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In Montana, Community Philanthropy and Health Care Get A Shot In the Arm

In most populated corners of the New West, land development is looked upon, depending on your side of the barbed wire fence, as an either/or proposition.

Either you protect it all or you carve it up. Either you’re a capitalist or a tree hugger. Either you love to build condos or you can think of nothing prettier than a pasture full of grazing bovines.

Of course, the world is much more complicated, much less clear cut, much more dynamic when it is viewed through the looking glass of creative minds yet there exists a raging polemicism that arranges itself along lines of hostile engagement: Newcomer vs. Oldtimer. Urban vs. Rural. Haves vs. Have Nots. Those who dwell in Log Home Castillos vs. those in the Trailer Park.

West of Bozeman, Montana, in a neighborhood that includes several large property owners who have done what’s best for nature by limiting their own footprint—a neighborhood that includes Ted Turner on the historic Flying D Ranch and Roger Lange at the Sun Ranch—another couple are trying to make their contribution, too, to community.

This week, Ted and Heidi Gildred, who own the 2,000-acre Sun West Ranch near Cameron, announced that they were pledging $500,000 toward substantial upgrading of the Madison Valley Hospital and Clinic. A former U.S. Ambassador to Argentina, Mr. Gildred, who prospered earlier in his life as a real estate developer and builder in southern California, says the name of their effort is “Project Give Back.”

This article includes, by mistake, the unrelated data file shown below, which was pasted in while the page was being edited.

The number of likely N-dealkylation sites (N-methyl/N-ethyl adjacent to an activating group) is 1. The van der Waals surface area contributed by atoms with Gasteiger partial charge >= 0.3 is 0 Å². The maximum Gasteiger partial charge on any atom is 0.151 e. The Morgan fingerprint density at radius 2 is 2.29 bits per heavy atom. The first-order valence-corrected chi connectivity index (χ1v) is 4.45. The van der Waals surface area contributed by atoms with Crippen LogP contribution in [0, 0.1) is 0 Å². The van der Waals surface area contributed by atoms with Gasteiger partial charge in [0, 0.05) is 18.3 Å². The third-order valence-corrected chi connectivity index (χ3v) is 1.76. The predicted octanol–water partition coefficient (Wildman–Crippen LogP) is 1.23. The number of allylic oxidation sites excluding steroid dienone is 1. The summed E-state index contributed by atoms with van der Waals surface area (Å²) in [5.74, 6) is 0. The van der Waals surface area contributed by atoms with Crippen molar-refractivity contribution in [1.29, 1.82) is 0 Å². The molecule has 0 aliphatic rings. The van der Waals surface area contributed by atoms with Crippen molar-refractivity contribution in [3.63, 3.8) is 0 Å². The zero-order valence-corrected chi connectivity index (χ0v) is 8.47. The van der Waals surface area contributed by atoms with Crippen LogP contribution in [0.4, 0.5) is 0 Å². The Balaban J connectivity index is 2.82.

It continues a spirit of philanthropy that has been noted by the large conservation easements which Turner and Lange have placed on their lands to permanently protect wildlife habitat. And, on the community level, the gift to ensure better health care, is kindred to Turner’s support of the Turner Youth Initiative that has supported projects which result in tennage empowerment and involvement across the West.

The Gildred gift is assuming two forms: An initial $100,000 donation and then matched by subsequent $100,000 installments that come from the sale of limited lots in the Sun West Ranch development, a high-end community in which a significant portion of the property is safeguarded as open space and wildlife habitat. If this effort proves successful, the Gildreds said they will consider a second matching gift of $500,000 to help raise millions toward a goal of $8.5 million for a new medical facility to be located in Ennis.

“Sun West Ranch is the antithesis of a ‘typical development,'” says spokeswoman Bridget Cavanaugh of the pioneering “shared-ranch” ownership concept. “From its active community outreach to its public stand on conservation and preservation, Sun West Ranch preserves a western legacy and ranching way of life for generations to come.”

Recently, New West had an opportunity to pose five questions to the Gildreds:

New West: There seems to be a new spirit of social and environmental philanthropy growing in this country, distinguished recently by the gifts of people like Ted Turner, Bill Gates, and Warren Buffett. What do you think motivates them to do this?

Ted Gildred: Project Give back is, I think, about having more than you probably deserve and giving something back to the community. What is more important in life than life itself ? A good life, though, has everything to do with health and health care.